Tree dig

A 20-year-old John Deere 450 uproots fruit trees for Van Well Nursery west of Quincy, Wash., on Nov. 8. The company also has two new machines from Belgium.

WENATCHEE, Wash. — The weather has been ideal for the annual dig of fruit trees in Central Washington, but nurseries foresee a decline in sales as growers take a breather in planting the new Cosmic Crisp variety.

The more than a half-dozen commercial nurseries in the region saw their orders balloon the last couple of years as growers rushed to plant Cosmic Crisp, but now there’s a pause as growers wait to see how the apple does in the marketplace before planting more, says Peter Van Well Jr., president emeritus of Van Well Nursery in East Wenatchee.

Soft apple prices and high labor costs also are causing a drop in plantings, he said.

The average sale price is $10 per tree, and since nursery work is labor intensive, the nurseries feel rising labor costs. The state minimum wage is $12 per hour and increases to $13.50 on Jan. 1. The nurseries pay minimum wage for some positions and more for others.

The rise and fall of Cosmic Crisp plantings was predicted by PVM, of Yakima, the company helping Washington State University with the apple’s commercial launch.

There were 629,000 Cosmic Crisp trees planted in Washington orchards in 2017, 5.9 million in 2018, 4 million in 2019 and it’s expected to be 2 million per year in 2020 and moving forward for a while, said Lynnell Brandt, PVM president.

“It will be very much dependent on the pricing that is experienced with this year’s crop. With very good pricing, 2 million maybe understated,” Brandt said.

Lower apple returns have hindered growers’ abilities to replant but there remain a lot of orchards needing replanting because varieties in use are not paying for production costs, he said.

Brett Adams, co-owner of Willow Drive Nursery in Ephrata, said there’s a decrease in demand.

“It will affect total production for years to come. We hope it is just a little slowdown,” Adams said. “We still see an increase in demand for new varieties of rootstocks and apple cultivars.”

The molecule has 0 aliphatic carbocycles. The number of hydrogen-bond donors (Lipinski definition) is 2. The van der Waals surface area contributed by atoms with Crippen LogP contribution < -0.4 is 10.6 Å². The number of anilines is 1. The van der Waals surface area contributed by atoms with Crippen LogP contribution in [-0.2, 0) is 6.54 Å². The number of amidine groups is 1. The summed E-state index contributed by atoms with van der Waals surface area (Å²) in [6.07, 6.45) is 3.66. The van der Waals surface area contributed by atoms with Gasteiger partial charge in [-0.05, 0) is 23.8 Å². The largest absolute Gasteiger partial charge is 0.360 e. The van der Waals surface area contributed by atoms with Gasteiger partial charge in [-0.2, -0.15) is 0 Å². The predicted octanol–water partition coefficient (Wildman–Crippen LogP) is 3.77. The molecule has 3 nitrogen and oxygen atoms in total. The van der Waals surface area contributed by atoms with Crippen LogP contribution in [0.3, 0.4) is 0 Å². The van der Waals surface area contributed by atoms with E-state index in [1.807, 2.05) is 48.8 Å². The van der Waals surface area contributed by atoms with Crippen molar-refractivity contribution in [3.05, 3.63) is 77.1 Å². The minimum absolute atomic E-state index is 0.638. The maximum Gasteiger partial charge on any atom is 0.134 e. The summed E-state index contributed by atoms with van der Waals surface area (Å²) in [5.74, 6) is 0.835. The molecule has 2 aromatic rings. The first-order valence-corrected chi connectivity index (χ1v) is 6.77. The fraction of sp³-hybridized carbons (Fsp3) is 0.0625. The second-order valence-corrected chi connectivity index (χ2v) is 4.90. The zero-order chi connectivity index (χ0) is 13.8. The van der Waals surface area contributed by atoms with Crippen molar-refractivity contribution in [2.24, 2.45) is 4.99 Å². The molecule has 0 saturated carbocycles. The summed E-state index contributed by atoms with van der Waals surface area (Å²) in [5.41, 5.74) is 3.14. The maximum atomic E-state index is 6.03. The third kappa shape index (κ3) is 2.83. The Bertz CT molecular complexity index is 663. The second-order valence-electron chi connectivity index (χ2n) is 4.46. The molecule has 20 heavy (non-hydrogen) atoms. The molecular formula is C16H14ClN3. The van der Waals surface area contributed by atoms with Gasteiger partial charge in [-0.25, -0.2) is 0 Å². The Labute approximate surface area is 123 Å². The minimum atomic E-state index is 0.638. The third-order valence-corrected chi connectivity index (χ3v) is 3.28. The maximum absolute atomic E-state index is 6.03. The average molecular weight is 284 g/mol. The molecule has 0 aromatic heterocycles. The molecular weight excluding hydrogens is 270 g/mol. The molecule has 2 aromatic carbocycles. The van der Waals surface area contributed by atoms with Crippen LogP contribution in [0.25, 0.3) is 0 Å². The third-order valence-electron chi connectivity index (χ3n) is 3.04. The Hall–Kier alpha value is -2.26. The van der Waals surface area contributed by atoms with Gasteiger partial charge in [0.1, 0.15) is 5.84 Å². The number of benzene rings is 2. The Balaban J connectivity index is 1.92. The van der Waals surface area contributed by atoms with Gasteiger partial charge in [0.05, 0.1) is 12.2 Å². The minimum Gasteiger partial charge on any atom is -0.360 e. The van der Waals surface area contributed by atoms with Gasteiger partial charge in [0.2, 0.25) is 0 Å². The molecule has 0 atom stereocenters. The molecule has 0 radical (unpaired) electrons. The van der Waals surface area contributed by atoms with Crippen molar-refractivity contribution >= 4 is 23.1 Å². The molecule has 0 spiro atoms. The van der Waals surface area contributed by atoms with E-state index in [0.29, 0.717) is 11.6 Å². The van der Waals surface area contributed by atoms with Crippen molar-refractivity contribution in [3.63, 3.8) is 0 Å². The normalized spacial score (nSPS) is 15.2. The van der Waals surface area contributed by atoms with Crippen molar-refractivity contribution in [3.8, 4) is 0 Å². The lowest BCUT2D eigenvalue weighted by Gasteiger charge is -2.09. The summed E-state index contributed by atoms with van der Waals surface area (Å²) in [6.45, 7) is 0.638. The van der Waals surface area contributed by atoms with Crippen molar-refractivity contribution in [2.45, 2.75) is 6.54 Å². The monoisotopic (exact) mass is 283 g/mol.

Todd Snyder, president and CEO of C&O Nursery in Wenatchee, also said there’s a slowdown in orders that will show up in tree numbers two years out since it takes two years to grow trees for orchard planting.

The commercial nurseries have had five to six really good years of sales, but the market appears to be softening, said Peter Van Well II, president and general manager of Van Well Nursery and the nephew of Peter Van Well Jr.

“Apple prices have not been very good and everyone is nervous about what’s in the ground and what to plant and where the industry will go next,” the younger Van Well said, adding that nurseries will have to work harder at sales.

More than half a dozen commercial nurseries produce and sell about 11 million fruit trees annually. Mostly it’s various varieties of apple trees, but they also produce pears, cherries, peaches, nectarines, apricots and plums.

Another 6 million trees or more are dug by individual tree fruit companies for their spring plantings.

The trees are dug in November and kept cool and moist in warehouses through winter. The commercial nurseries ship them in early spring for planting in orchards throughout the Northwest, across the nation and into Canada, Mexico and a few other nations.

A Van Well crew enjoyed warmer weather the afternoon of Nov. 8 as they dug trees just west of Quincy.

No frozen ground. No mud holes from rain.

The driver sits high, about 12 feet above the ground, on the John Deere 450 digger. The machine straddles a row of trees, it’s U-shaped blade slicing through the ground under their roots, lifting the 4- to 10-foot tall trees and letting them plop back down.

Workers grab the trees, knock dirt away from the roots, bundle and load them on trucks or tractor-drawn wagons.

The annual dig can be tricky business.

Nurseries have a short window of three to four weeks from late October or early November, when trees go dormant, to just before the ground freezes.

“We started our dig Oct. 25 in Moses Lake and the 29th in Quincy. The weather has been absolutely fantastic. A lot of sunshine. Not a lot of wind or rain,” the younger Van Well said.

Good weather and two new Lauwers digging machines from Belgium enabled the company to finish its Moses Lake dig on Nov. 13 and its Quincy dig on Nov. 14, about two weeks earlier than normal, he said.

Van Well Nursery harvested 1.3 million trees of which there will be about a normal 6% loss on grading, he said.

Adams said Willow Drive Nursery began digging about 2 million finished trees and 4 million rootstock about Oct. 20 and planned to finish Nov. 20.

Snyder said C&O Nursery started its dig of 1.5 million trees Nov. 4 and will finish in the first week of December.

In 2014, the ground froze on Nov. 10 and didn’t thaw for two weeks. Valuable dig time was lost. The ground thawed, digging resumed only to be shut down again by rain producing too much mud. About one-third of the industry’s crop went undug until spring, straining the timing of shipments, the older Van Well said. Still it was not as bad as in 1978, the worst year in memory, he said.

In January of 2011, a severe freeze killed about one-fourth of the region’s 2012 production, a two-year setback since it takes two years to grow the trees.

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